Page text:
The home secretary was branded "irrational" by the high court today, in a humiliating ruling which cast doubt on her abilities as a secretary of state.
Mr Justice Popplewell found that Theresa May's decision to freeze asylum seeker support at just £5.23 a day was "flawed" and that she had "failed to take reasonable steps to gather sufficient information to enable her to make a rational judgment".
He added she had acted irrationally in failing to take into account the extent of the decrease in asylum support rates in real terms since 2007 and the freezing of rates in absolute terms since 2011.
Reports from asylum support groups revealed that many refugees were facing extreme destitution, receiving a tiny sum per day and unable to get work or claim welfare.
Many asylum seekers have been forced to go hungry in order to feed their children or walk miles because they were unable to afford a bus.
Dave Garratt, chief executive of Refugee Action, which brought the case, said: "Every day we see the human impact of this unlawful Home Office policy which robs individuals and families of their dignity.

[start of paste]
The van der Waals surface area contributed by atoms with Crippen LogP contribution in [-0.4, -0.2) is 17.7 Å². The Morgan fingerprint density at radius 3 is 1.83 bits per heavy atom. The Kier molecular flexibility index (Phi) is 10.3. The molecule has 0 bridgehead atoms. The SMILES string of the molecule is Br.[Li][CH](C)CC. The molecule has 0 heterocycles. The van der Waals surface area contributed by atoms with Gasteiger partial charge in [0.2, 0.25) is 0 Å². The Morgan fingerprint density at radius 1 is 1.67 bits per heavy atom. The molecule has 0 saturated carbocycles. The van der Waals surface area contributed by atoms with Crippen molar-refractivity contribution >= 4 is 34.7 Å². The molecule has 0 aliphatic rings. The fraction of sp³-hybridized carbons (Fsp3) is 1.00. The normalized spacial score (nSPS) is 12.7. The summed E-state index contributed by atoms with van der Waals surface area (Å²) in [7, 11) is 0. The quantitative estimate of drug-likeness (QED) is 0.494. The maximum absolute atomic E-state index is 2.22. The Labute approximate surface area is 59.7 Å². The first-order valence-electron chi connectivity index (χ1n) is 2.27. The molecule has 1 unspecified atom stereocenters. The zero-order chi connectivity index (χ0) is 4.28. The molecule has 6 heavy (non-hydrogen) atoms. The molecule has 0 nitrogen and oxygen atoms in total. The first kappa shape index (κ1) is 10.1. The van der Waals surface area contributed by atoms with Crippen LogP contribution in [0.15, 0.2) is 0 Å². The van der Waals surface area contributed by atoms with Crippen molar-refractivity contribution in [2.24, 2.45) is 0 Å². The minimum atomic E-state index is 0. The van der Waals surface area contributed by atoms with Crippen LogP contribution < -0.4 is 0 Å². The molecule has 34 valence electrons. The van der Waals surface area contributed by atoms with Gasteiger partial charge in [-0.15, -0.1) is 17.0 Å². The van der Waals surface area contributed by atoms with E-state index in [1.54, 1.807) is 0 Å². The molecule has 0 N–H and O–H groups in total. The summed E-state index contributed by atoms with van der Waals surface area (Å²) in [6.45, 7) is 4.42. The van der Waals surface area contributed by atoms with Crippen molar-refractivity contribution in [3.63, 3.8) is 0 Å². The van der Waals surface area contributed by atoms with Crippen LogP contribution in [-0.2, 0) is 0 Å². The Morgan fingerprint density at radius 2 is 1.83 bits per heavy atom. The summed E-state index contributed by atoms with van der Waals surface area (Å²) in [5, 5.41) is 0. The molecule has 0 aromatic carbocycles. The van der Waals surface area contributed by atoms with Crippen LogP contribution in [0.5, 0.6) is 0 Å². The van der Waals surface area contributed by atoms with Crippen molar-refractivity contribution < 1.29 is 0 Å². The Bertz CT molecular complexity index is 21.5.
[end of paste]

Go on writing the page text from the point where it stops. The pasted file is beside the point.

"The decision to take this judicial review was not taken lightly and followed extensive research and advocacy by Refugee Action and our partners across the sector. After five years of our evidence being ignored, we felt legal action was our only option.
"While we are hugely heartened by today’s judgment, we urgently need to see the Home Office acting on this ground-breaking ruling by setting up a transparent and robust enquiry into the way asylum support rates are calculated."
Today's ruling could affect up to 23,000 people.
Research suggests up to half of the asylum seekers surveyed by support groups said they could not afford to feed themselves or their families.
The research also found that 43% of asylum seekers missed a meal because they could not afford to eat, while 88% did not have enough money to buy clothes.
"In a careful and balanced judgment, the court has found that the home secretary has acted irrationally and therefore unlawfully in taking a decision to freeze asylum support rates for those seeking asylum for the third, and now fourth, year running," Sonal Ghelani, solicitor at the Migrants' Law Project, said.
"It is to be hoped that the home secretary will act urgently to review her decision and engage constructively with Refugee Action and its partners to reach a decision which is fair and respects the right to dignity of one of the most vulnerable groups in our society."
Deborah Jack, chief executive of NAT said: "We congratulate Refugee Action on this important victory for human rights and common sense.
"At NAT we see numerous cases of people with HIV, here lawfully as they apply for asylum, being unable to pay for adequate food, clothing and heating because the support they receive is too low. This can have a devastating impact on their health."